One, two, one, three, three, everybody's Sam Jacobs. Welcome to the salesacker podcast. Today onthe show we've got hackey Myers. He's a recruiter from next door. He'sgoing to talk to us about why sales is so similar to recruiting and stepsthat you can think about to make sure that you're positioning yourself the right way, but also steps for employers to improve their benefits package and make sure thatthey're a great place to work. So great conversation. Before we get there, we want to thank our sponsors. The first is outreach. Have youheard of outreaches? In a way to learn outreach, on it wishes theplace to learn how outreaches outreach. Learn how the team follows up with everyleading record time after virtual events and turns them into revenue. You can alsosee how our reach rns account PAS plays, manages reps and so much more usingthe very own sales engagement platform, everything backed up by data from outreachprocesses. When you're done, you'll be able to do as well as theydo. Head to outreach. That io forward slash on outreach to see foryourself. We're also sponsored by pavilion. Pavilion is the key to getting moreout of your career. Our private membership connects you with a network of thousandsof like minded peers and resources where you can tap into leadership opportunities, trainingmentorship and participate in over twenty different educational programs that provide full training and certificationthrough Pavilion University. Unlock your professional potential with the pavilion membership. Leaders atevery stage can get started today at join Pavilioncom. Finally, air call.Air Calls a cloud based voice platform that integrates seamlessly with popular productivity and helpedus tools from call monitoring and whispering, integrations with your crm and realtime analytics. Air Call can help turbo charge your sales reps productivity set a new standardfor sales productivity and performance by switching to a phone system that's best friends withyour crm. You can get twenty percent off your first three months at aircall at Air Call Sales Hackercom, that is air call salesacercom. We arealso users of air call at Pavilion. Great Product, Great Company, andalso our VP of marketing, Carly Dell, used to work at air call.We Love Air Call, so give it a shot. Now let's listento my conversation with a Chem Myers. Everybody, it's Sam Jacobs. Welcometo the SALESACER podcast. Today on the show we've got Hachem Myers. ACHEMis a business recruiter for next door. He recruits for people finance and legalfunctions and he's been in startup land since two thousand and thirteen, so justabout eight years, and he's going to bring a really interesting perspective on salesfrom the perspective of a recruiter and an executive search firm. So, aCAEM, welcome to the show. Thanks for having me say I'm pleasure tobe here today. We're excited to have you. So we like to start. We call it the baseball card. It's really just a way for usto understand you, your job and the company that you work for. Sogive us your full job description. Yeah, full job description. You know,in my day to days, just working with different stakeholders or business leadersto get an understanding of what's going on within their business UN or within theirteam so we can continue to hire. I work not only with these businessleaders but with leaders on my team to get an understand of headcount and wemore so measure half by half. So you know, right now we're turningin the second half of the year. So it's been just interesting, aswe've continued to grow and continue to scale, to get an idea of the newrules that pop up as the business is the business involves itself. andand tell us about next door. Is that just a big recruiting firm?Tell us a little bit about the company you work Oh yeah, so Iappreciate you asking to next door. You know, it's what I would consend consider a hyperlocal place where you can get an understanding of who your neighboris. So I wouldn't say we have a ton of competition very specifically becausewe're still evolving and getting idea of how we're going to, you know,help people get an understand who their neighbors are. But you know, whenlooking at different encies that you could potentially compares to, you know there's facebook, you know, out there and other social networks which people have continued tocompare to. So it's been an interesting year, especially coming out of covidyou know, identifying how we can continue putting resources into neighborhood so people canunderstand. I've also heard a ton of...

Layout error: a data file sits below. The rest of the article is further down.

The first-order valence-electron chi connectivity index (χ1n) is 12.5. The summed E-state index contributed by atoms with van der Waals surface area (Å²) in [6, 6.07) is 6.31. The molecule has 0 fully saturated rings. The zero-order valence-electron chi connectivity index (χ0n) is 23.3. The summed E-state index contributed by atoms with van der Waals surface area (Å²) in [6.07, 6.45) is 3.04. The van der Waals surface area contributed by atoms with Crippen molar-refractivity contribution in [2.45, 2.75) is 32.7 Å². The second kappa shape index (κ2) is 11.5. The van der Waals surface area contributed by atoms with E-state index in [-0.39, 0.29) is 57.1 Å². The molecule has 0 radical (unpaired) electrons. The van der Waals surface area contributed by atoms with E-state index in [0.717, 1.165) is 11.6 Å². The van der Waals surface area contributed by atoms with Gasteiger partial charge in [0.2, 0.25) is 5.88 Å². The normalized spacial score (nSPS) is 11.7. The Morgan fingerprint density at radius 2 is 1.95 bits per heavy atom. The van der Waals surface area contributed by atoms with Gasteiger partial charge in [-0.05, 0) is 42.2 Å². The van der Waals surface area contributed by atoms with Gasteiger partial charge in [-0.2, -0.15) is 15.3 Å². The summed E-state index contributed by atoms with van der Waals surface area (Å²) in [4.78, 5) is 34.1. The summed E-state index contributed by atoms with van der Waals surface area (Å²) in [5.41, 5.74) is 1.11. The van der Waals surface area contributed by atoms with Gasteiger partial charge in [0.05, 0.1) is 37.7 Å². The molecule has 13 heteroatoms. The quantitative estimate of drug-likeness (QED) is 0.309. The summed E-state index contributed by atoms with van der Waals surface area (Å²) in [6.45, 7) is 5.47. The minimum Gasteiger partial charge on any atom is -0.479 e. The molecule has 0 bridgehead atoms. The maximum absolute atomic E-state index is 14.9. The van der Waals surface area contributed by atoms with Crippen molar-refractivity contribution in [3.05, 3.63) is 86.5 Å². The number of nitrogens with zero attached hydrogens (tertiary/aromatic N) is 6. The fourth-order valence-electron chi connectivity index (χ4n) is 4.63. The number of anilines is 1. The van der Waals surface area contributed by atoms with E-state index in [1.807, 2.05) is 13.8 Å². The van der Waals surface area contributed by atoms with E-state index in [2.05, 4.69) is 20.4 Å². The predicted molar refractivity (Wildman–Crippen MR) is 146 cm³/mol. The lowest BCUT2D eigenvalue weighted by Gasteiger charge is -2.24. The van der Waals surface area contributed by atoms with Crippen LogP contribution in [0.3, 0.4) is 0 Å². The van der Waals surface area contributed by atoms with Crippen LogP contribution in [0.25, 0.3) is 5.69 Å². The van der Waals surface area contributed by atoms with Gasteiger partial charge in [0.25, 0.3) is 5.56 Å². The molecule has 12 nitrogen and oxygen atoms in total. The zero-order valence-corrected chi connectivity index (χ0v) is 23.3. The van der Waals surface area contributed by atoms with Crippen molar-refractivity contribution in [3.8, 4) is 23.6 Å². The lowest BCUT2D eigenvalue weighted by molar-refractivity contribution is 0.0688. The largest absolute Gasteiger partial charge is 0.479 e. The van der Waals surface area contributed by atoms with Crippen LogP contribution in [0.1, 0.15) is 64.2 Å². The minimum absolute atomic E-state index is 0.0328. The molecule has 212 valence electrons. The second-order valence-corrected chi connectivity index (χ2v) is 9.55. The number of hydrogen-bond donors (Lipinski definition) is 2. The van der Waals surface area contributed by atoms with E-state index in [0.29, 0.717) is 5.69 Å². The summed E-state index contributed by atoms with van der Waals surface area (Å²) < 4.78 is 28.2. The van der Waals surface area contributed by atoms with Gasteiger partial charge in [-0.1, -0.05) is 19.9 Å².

...stories about people becoming closer to theircommunities through our APP. So I like being a part of that. Ilike hiring giving people the opportunity to work within an APP that can change theworld. So all those things, I've been pretty interesting as a whole.Well, I have a bunch of questions, but I now I'm realizing I knowexactly who next door is. I and I'm a user. Sorry thatI that, I that I asked that dumb question. No, worries.Yeah, there's always, always stuff for sale in my building and yeah,neighbors complaining about something and somebody was too loud and somebody got mugged. SoI mean it's New York. So yeah, so tell us about your background.How'd you get into this role? You know, I know that youstarted back in start up world in two thousand and thirteen with Mimia. Wasthat your first job or walk us through your background, where you grew up, you know, give us your condensed story. Yeah, yeah, Ican definitely have an so I actually grew up in Princeton, New Jersey,which you know, I definitely credit a ton of my understanding just people andday to day and want to have more conversations to I'm coming, you know, at a high school. I just wanted to continue getting good education andI knew that eventually I wanted to get into a big city, but asfar as school, I needed something very small where I could hone in andget an understanding what's next. I play football in Lacrosse as well. Iwent to my red in college, which is a small school in Beth onPennsylvania, and after graduating you play. Did you play football there? Yeah, football and Lacrosse there. Oh, cool. What positions you play?Football and football? I played a little bit outside line doctor and then Lacrosse, Defensive Midi. So yeah, those were, I would say, moreearly on aspects of my college career. I didn't finish all four years.I actually stopped both after my sophomore year just due to injuries and truly justwant to continue my education and I knew that I wasn't becoming a linebacker inthe NFL in time. Sus had the plan for option being understood understood well, Kudo. See You. Outside linebackers a difficult position but a fun one. Yeah, it was definitely fun and I think you know being part ofdifferent athletic teams growing up definitely have been a part of you know, howI'm able to continue getting an understanding of how people work in the different environmentsI'm in today. And then, yeah, you know, coming out of schooland I moved to New York City, I got my first job with thecompany called the word doctors. That was headed by a guid named FrankLance. He was a huge deal in politics and being a polster, I'veheard and that's how I know the name. Yeah, yeah, so that schools. It's either here there when people have heard of them. But youknow, coming out of school that great job. I recruited first focus groupsall over the nation. We use content contact and at the time I hadnever heard of it, but now it's kind of cool see how they've grownand continue to leverage their network. Went so, with that being said,I knew I wanted to continue recruiting. I did get into the agency side. I work with Arrowteche for about three years within the architecture Interior Design Divisionhere in New York City. That continue just open my eyes to different opportunitiesand that I didn't have to be in one specific area or kind of onmy end being an aid unty. The next school. You know, whenyou are successful, to take on the sales role, and that wasn't forme. I truly do. You love the people aspect, you know,of my job, just getting understand what people might what's going to continue tomake them happy. And when you are able to get someone into a jobthat they're truly happy with, there's no more joy on, or at leastfor me, because we're all spending so much time at work. It's likeliterally ninety percent of what we all do, whether we want to mate or not. Yeah, so, yeah, so that's how I kind of gotinto the startup world. I've had a few great jobs, Zack doc beingone of them. Off For pop was another great environment, lit another greatenvironment that I'll speak to all just giving me the tools where, I wouldsay, gave me the opportunity. You...